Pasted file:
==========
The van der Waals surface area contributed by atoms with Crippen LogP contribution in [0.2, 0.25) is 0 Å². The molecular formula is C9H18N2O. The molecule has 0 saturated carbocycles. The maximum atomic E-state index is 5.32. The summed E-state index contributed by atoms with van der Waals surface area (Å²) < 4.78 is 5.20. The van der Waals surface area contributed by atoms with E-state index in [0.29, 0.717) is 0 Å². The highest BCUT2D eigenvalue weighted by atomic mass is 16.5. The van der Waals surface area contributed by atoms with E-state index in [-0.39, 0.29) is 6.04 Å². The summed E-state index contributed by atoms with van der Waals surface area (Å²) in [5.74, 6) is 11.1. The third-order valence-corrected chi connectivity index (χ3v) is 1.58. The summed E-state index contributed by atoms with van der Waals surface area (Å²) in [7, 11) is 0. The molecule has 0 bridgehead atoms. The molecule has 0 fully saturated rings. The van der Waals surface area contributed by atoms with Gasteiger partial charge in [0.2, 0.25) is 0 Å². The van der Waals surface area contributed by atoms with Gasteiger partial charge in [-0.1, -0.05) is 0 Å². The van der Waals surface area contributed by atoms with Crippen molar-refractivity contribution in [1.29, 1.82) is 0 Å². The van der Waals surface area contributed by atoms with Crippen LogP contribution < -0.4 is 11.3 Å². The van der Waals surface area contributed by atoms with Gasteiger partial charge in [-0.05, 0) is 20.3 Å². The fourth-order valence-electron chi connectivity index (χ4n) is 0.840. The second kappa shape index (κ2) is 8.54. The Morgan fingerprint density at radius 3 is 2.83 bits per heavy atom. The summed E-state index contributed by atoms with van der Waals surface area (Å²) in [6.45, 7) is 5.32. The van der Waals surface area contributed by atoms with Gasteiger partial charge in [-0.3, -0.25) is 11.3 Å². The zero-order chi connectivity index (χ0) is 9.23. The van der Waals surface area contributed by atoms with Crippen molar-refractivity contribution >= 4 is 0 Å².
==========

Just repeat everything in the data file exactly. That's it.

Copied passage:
The van der Waals surface area contributed by atoms with Crippen LogP contribution in [0.2, 0.25) is 0 Å². The molecular formula is C9H18N2O. The molecule has 0 saturated carbocycles. The maximum atomic E-state index is 5.32. The summed E-state index contributed by atoms with van der Waals surface area (Å²) < 4.78 is 5.20. The van der Waals surface area contributed by atoms with E-state index in [0.29, 0.717) is 0 Å². The highest BCUT2D eigenvalue weighted by atomic mass is 16.5. The van der Waals surface area contributed by atoms with E-state index in [-0.39, 0.29) is 6.04 Å². The summed E-state index contributed by atoms with van der Waals surface area (Å²) in [5.74, 6) is 11.1. The third-order valence-corrected chi connectivity index (χ3v) is 1.58. The summed E-state index contributed by atoms with van der Waals surface area (Å²) in [7, 11) is 0. The molecule has 0 bridgehead atoms. The molecule has 0 fully saturated rings. The van der Waals surface area contributed by atoms with Gasteiger partial charge in [0.2, 0.25) is 0 Å². The van der Waals surface area contributed by atoms with Gasteiger partial charge in [-0.1, -0.05) is 0 Å². The van der Waals surface area contributed by atoms with Crippen molar-refractivity contribution in [1.29, 1.82) is 0 Å². The van der Waals surface area contributed by atoms with Crippen LogP contribution < -0.4 is 11.3 Å². The van der Waals surface area contributed by atoms with Gasteiger partial charge in [-0.05, 0) is 20.3 Å². The fourth-order valence-electron chi connectivity index (χ4n) is 0.840. The second kappa shape index (κ2) is 8.54. The Morgan fingerprint density at radius 3 is 2.83 bits per heavy atom. The summed E-state index contributed by atoms with van der Waals surface area (Å²) in [6.45, 7) is 5.32. The van der Waals surface area contributed by atoms with Gasteiger partial charge in [-0.3, -0.25) is 11.3 Å². The zero-order chi connectivity index (χ0) is 9.23. The van der Waals surface area contributed by atoms with Crippen molar-refractivity contribution >= 4 is 0 Å².